Till last week, social media platforms, especially, Twitter were flooded with cries of taxpayers seeking an extension of due dates for filing Income Tax Returns (ITRs). Many taxpayers cited reasons explaining how the Ministry of Finance must extend the dates for filing ITRs. First-time taxpayers may wonder at the unwarranted furore while those who have been paying their taxes for years know that this is a common event. The government this year had cleared its stance regarding the same as it announced that there would no extension in the deadline and that taxpayers must file their ITRs on or before July 31.
Penalty on late filing of ITRs
The government however does not refrain taxpayers from filing their ITRs post the deadline as it allows them to complete the process by December end of this year. However, this reprise of allowing people to file taxes after the July 31 due date now bears the burden of a penalty too. Taxpayers filing their ITRs after the due date will now be liable to pay a late filing fee under Section 234F of the IT Act. As per the section, taxpayers filing belated ITRs will now ₹5000 extra on the returns furnished on or before December 31 this year. This penalty also applies to those whose income is exempt from tax but have still missed the deadline.
Taxpayers aged below 60 and earning below ₹2.5 lakh per year are exempt from paying taxes. However, this exemption limit goes up to ₹3 lakh for super senior taxpayers aged between 60 and 80 years. Beyond this age limit, the exemption limit is ₹5 lakh.
Burden of interest
Beyond penalty, taxpayers will also be liable to pay interest on delayed ITR filings. Under Section 234A of the Income Tax Act, taxpayers will have to pay one per cent interest for every month or the part of the month delayed. The simple interest method is used to calculate the interest due on the ITRs filed beyond the due date.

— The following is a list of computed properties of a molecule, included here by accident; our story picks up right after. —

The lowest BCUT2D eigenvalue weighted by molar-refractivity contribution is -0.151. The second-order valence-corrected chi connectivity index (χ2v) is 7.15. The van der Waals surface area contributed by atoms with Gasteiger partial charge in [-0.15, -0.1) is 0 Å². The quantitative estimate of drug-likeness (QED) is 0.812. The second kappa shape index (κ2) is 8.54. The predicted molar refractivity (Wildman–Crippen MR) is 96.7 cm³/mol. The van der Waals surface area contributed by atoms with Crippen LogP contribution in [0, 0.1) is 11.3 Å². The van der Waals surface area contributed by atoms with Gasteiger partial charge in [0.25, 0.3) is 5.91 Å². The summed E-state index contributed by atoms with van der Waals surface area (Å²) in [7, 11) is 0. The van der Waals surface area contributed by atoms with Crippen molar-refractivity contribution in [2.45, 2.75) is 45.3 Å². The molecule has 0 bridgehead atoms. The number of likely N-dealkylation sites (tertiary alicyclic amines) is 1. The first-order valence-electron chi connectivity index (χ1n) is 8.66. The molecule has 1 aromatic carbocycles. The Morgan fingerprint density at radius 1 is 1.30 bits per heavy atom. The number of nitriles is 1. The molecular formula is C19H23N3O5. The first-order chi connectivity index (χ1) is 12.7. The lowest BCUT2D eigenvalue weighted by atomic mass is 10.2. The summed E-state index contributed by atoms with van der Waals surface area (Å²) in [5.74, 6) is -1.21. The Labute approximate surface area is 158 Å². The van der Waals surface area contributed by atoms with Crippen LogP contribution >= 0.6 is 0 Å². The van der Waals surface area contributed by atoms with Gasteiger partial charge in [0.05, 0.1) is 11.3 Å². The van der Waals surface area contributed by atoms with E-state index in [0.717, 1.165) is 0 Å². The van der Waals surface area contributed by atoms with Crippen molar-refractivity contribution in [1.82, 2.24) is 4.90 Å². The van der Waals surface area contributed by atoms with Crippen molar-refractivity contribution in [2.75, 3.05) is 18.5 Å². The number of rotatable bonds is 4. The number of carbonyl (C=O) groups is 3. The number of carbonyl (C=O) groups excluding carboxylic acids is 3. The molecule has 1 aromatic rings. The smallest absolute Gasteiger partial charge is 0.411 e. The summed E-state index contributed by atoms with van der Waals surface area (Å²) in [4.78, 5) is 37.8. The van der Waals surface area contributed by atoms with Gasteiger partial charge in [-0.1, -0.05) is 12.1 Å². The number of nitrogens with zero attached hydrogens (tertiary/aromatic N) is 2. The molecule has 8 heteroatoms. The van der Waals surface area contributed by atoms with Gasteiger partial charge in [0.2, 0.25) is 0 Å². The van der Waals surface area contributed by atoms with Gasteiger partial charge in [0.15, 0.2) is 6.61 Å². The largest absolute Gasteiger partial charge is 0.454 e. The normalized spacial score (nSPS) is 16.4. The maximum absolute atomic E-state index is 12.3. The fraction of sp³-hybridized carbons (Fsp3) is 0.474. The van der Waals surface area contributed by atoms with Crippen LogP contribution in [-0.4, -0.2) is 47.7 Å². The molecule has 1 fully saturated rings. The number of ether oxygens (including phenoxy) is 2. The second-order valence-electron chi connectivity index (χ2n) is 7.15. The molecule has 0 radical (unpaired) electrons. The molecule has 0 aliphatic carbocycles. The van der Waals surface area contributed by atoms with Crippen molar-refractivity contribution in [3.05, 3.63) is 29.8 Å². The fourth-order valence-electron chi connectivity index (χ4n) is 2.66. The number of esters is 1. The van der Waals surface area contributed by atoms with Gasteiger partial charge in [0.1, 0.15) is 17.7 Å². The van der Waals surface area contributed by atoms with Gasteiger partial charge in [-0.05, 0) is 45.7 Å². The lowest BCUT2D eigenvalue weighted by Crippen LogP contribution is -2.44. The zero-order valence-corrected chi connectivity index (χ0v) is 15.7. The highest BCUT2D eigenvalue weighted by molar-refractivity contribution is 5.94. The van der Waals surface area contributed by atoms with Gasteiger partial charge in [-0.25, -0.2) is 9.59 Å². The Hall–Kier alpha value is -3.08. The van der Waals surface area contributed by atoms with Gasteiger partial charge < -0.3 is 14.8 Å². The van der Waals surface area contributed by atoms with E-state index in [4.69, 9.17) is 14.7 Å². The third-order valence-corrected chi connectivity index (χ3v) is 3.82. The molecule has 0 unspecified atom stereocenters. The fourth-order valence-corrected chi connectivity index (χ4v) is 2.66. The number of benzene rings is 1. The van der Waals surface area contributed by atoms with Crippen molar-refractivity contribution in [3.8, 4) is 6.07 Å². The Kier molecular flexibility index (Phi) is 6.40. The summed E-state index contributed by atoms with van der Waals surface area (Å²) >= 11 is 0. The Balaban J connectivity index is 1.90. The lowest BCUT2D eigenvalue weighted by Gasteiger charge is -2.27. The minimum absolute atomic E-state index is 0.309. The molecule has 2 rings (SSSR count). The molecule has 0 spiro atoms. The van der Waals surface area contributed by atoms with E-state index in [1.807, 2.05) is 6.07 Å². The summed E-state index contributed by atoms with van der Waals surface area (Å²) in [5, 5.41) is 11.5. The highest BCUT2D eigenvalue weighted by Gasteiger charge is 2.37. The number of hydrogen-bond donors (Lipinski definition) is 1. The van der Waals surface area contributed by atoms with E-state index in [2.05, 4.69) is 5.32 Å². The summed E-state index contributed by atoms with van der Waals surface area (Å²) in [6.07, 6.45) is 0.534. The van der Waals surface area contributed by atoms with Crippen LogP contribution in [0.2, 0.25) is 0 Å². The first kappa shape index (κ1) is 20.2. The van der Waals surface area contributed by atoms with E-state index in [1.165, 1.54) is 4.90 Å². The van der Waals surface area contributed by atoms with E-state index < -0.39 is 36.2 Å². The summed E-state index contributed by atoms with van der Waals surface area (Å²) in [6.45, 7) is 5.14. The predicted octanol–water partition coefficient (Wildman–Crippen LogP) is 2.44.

Viral Bhatt, Founder, Money Mantra says, “If you do not file income tax returns on or before the due date, you would be required to pay interest at the rate of one per cent for every month, or part of a month, on the amount of tax remaining unpaid as per section 234A. It’s important to note that one’s ITR cannot be filed if one hasn’t paid the taxes. The calculation of penalty will start from the date immediately after the due date which is usually 31 July of the relevant assessment year.”
Carry forwarding of losses
Those filing ITRs after the due date will also not be allowed to carry forward their losses. Sudhir Kaushik, Co-Founder and CEO, TaxSpanner says, “Carry forward of losses (other than the loss from house property), if any is not allowed if you miss the due date. Losses on the sale of property/shares/capital assets those were forced to sell during corona should be declared and filed before the due date. in case you miss even the 31st December 2022 deadline, for refunds and losses, you would be required to file an appeal for condonation with the commissioner of income tax of your ward for refund and losses carried forward. If the reason is bonafide, you may get permission.”
To date, taxpayers were allowed to set off losses against the income from any source or any specified income head. Under Section 139(1) of the Act, they can carry forward the losses on the income or losses of the year in which they furnish their ITRs subject to the condition that they file the returns on or before the due date.
In exceptional cases, taxpayers will have to serve jail time if they willingly refrain from filing their ITRs despite the Income Tax department having issued multiple notices. The Income Tax officer first initiates a proceeding for the prosecution that may escalate to the taxpayers being imprisoned for a period between three months and two years along with a fine. In case of the tax amount due is unusually high, the jail time may go up to seven years.